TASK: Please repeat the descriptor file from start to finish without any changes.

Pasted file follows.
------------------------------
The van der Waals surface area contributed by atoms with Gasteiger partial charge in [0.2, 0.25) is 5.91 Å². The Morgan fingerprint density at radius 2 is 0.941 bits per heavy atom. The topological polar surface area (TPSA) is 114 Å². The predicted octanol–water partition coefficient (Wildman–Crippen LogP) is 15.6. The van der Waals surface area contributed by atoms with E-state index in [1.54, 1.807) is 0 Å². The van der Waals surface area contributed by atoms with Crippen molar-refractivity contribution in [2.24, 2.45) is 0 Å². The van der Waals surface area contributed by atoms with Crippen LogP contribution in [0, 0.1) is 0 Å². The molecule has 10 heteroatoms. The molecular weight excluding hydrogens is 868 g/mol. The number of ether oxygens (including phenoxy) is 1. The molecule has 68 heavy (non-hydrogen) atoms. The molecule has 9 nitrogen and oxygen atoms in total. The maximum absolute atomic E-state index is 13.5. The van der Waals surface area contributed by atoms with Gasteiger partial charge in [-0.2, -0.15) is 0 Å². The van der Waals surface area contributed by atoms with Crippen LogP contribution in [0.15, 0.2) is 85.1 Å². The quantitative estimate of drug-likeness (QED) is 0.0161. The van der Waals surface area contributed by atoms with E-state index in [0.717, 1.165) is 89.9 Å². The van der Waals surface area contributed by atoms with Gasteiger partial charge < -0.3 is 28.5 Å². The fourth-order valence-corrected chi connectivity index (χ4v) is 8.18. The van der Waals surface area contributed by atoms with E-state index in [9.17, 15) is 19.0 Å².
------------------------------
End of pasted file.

The van der Waals surface area contributed by atoms with Gasteiger partial charge in [0.2, 0.25) is 5.91 Å². The Morgan fingerprint density at radius 2 is 0.941 bits per heavy atom. The topological polar surface area (TPSA) is 114 Å². The predicted octanol–water partition coefficient (Wildman–Crippen LogP) is 15.6. The van der Waals surface area contributed by atoms with E-state index in [1.54, 1.807) is 0 Å². The van der Waals surface area contributed by atoms with Crippen molar-refractivity contribution in [2.24, 2.45) is 0 Å². The van der Waals surface area contributed by atoms with Crippen LogP contribution in [0, 0.1) is 0 Å². The molecule has 10 heteroatoms. The molecular weight excluding hydrogens is 868 g/mol. The number of ether oxygens (including phenoxy) is 1. The molecule has 68 heavy (non-hydrogen) atoms. The molecule has 9 nitrogen and oxygen atoms in total. The maximum absolute atomic E-state index is 13.5. The van der Waals surface area contributed by atoms with Gasteiger partial charge in [-0.2, -0.15) is 0 Å². The van der Waals surface area contributed by atoms with Crippen LogP contribution in [0.15, 0.2) is 85.1 Å². The quantitative estimate of drug-likeness (QED) is 0.0161. The van der Waals surface area contributed by atoms with E-state index in [0.717, 1.165) is 89.9 Å². The van der Waals surface area contributed by atoms with Gasteiger partial charge < -0.3 is 28.5 Å². The fourth-order valence-corrected chi connectivity index (χ4v) is 8.18. The van der Waals surface area contributed by atoms with E-state index in [9.17, 15) is 19.0 Å².